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Webber: Less metal, more pedal

2013-02-06 15:02

READY FOR ACTION: Red Bull F1 driver Mark Webber has had surgery to remove a 38cm metal rod from his once-smashed right leg.Image: AFP

Author: ALAN BALDWIN

 

JEREZ, Spain - Australian F1 driver Mark Webber has peace of mind when he puts his foot down now that a 38cm long titanium rod has been removed from his right  leg.

The Red Bull Formula 1 driver made light of the surgery, done during the northern winter, after his first day in the cockpit at the Jerez test track but recognised that it was one less thing to worry about.

"I felt pretty comfortable pretty quickly," he told reporters. "The leg's no problem. I'm probably a little bit behind on condition, but not much. I'll be ready to go for Melbourne, I'm clearly on target so that's all fine. I felt better in the car than I thought I would.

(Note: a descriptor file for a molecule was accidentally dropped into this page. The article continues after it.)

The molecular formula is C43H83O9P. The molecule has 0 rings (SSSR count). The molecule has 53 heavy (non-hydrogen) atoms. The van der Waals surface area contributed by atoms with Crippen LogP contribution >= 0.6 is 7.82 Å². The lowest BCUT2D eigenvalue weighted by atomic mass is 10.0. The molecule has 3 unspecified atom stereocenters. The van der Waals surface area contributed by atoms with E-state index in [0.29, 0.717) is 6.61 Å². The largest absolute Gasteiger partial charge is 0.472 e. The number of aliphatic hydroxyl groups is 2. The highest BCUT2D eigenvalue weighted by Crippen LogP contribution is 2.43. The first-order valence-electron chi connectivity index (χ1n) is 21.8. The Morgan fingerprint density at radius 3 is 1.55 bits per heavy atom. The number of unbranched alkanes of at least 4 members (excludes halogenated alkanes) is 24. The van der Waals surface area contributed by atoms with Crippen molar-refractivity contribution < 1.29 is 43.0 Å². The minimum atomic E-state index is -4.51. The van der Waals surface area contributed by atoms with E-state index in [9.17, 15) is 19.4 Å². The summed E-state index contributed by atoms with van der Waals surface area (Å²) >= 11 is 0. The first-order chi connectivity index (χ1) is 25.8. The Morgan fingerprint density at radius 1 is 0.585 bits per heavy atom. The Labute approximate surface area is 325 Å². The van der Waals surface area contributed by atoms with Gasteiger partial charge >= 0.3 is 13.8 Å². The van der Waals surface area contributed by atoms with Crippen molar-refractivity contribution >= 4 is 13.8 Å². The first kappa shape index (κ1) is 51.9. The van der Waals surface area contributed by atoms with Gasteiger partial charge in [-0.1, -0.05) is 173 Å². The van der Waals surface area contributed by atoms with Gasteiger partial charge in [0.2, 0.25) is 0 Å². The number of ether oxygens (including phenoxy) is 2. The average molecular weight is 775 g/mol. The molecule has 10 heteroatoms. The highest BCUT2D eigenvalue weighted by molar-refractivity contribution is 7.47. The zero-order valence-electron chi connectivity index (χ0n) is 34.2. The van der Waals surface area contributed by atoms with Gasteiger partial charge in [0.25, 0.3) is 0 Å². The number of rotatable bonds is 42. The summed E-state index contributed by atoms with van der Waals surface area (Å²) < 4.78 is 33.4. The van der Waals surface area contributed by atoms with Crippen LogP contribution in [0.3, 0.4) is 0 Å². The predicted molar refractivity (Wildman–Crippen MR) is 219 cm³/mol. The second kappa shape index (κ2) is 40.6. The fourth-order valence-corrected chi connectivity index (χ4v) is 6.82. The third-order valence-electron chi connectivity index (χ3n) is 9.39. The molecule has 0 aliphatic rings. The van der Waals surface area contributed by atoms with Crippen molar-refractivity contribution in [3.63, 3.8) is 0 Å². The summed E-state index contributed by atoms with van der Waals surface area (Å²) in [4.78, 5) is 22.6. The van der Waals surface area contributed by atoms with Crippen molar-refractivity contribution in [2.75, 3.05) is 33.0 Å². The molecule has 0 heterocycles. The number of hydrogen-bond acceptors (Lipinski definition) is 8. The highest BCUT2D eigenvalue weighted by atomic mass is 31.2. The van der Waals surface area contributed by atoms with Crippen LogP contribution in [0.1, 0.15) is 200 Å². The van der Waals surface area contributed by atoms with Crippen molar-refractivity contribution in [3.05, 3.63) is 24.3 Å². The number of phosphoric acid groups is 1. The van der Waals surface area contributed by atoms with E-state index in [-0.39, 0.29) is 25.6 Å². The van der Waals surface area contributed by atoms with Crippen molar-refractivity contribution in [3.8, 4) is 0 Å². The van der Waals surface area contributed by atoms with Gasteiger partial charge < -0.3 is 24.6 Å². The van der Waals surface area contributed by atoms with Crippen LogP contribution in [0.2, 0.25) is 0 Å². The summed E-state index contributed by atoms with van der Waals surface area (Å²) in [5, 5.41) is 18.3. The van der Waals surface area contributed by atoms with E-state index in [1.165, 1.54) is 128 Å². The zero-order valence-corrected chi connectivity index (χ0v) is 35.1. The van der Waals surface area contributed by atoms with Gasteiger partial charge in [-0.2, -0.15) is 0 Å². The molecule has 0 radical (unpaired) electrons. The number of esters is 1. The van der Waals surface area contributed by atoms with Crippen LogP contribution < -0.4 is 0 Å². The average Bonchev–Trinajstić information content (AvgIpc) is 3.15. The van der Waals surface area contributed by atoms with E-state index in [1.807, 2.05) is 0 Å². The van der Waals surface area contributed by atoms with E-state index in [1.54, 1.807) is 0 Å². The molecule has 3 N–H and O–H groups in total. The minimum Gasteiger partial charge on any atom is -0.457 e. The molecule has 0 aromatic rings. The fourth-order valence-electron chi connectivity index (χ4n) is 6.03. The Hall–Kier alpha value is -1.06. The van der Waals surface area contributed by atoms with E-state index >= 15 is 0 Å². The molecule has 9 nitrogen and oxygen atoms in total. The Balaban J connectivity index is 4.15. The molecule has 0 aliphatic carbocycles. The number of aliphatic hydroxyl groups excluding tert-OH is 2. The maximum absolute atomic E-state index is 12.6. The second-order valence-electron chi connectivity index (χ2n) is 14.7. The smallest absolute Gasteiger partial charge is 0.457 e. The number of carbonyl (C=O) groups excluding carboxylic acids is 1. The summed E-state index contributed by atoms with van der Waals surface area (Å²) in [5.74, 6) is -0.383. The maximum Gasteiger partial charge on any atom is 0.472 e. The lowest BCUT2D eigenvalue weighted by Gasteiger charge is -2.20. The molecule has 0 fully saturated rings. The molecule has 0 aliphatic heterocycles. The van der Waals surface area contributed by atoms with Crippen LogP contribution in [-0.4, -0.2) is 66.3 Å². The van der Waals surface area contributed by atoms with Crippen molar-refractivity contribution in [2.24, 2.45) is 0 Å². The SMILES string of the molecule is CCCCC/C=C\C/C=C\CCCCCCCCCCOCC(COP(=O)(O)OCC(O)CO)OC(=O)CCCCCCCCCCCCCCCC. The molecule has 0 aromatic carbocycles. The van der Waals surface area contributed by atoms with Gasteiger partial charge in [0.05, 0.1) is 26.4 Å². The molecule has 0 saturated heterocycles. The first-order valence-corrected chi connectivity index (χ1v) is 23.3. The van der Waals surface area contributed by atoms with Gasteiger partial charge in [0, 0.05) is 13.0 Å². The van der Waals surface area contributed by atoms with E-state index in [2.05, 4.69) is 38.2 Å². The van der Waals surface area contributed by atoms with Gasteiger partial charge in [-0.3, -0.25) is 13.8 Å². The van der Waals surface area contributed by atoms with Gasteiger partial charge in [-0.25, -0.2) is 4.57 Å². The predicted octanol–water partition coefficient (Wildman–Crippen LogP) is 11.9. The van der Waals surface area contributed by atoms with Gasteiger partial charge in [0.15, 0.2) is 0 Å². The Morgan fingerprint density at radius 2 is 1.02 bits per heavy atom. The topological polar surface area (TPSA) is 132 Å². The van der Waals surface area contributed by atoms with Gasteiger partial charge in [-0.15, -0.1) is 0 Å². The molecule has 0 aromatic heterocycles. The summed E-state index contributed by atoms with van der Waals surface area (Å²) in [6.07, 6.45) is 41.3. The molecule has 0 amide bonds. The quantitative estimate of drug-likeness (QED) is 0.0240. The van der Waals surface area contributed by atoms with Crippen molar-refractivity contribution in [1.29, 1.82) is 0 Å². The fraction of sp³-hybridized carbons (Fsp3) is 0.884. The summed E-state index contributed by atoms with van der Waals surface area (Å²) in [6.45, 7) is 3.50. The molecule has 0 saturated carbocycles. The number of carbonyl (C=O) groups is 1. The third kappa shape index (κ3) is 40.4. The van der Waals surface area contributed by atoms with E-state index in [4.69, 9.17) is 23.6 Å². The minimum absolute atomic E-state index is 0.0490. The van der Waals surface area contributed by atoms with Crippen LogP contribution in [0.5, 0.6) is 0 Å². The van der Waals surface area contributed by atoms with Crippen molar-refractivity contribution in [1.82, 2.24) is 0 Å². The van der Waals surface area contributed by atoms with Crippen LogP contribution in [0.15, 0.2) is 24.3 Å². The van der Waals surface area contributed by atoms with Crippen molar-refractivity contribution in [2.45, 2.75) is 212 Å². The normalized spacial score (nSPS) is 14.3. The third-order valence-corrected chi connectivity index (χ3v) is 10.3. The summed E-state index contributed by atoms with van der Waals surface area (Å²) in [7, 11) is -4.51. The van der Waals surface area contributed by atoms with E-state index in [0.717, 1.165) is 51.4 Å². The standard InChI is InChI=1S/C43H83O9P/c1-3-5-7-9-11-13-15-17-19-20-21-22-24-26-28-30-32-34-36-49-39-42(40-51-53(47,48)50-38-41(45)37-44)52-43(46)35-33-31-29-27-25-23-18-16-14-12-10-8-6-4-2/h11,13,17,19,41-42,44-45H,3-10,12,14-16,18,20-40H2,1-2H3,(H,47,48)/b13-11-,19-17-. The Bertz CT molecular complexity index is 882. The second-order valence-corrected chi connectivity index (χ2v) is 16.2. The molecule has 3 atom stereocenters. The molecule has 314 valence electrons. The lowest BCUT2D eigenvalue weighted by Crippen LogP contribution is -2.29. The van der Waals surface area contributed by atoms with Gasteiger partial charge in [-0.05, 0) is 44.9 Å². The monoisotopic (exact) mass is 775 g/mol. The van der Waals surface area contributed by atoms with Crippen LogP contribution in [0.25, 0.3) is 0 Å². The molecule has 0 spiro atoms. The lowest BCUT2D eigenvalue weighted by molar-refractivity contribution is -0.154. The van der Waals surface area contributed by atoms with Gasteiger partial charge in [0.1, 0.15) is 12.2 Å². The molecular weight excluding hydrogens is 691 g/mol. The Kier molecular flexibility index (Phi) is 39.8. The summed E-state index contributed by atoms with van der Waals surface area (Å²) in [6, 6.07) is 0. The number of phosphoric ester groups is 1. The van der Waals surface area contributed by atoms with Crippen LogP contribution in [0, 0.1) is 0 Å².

"At one point it was a little bit stiff but it's normal, it will be fine. When the adrenalin's going, it's zero problems," added the 36-year-old, who was in the car for lengthy stints on Tuesday; he did 73 laps.

Webber's leg was broken during a collision between him and his mountain bike and a car in Tasmania in 2008. He's had the rod and screws ever since.

RACING IS NO PROBLEM

He said it had not been a concern in the cockpit; drivers are protected in a carbon fibre "tub" should they crash but was more of a worry in his regular routine away from thetrack.

"It never really affected me when I was racing. It affected me when I was doing other sports. Maybe water-skiing or mountain-biking," he said. "I knew it was not going to be beneficial to re-break my leg with the rod in there.

"Now it's out I'm not going to be crazy but it's peace of mind from the recreational point of view."

The Australian, whose contract with the World champion team will expire at the end of 2013, took a few weeks off from his normal training schedule but got back up to speed in January.

EVERLASTING MEMORY

He said then that some of the "niggles and pain" he had experienced over the previous three years of training  seemed a thing of the past. The memory would stay with him, though.

"The mind is a great thing. It never forgets. I won't forget the pain I had when I broke my leg. I'm actually getting a little bit more wise as I get older, believe it or not."


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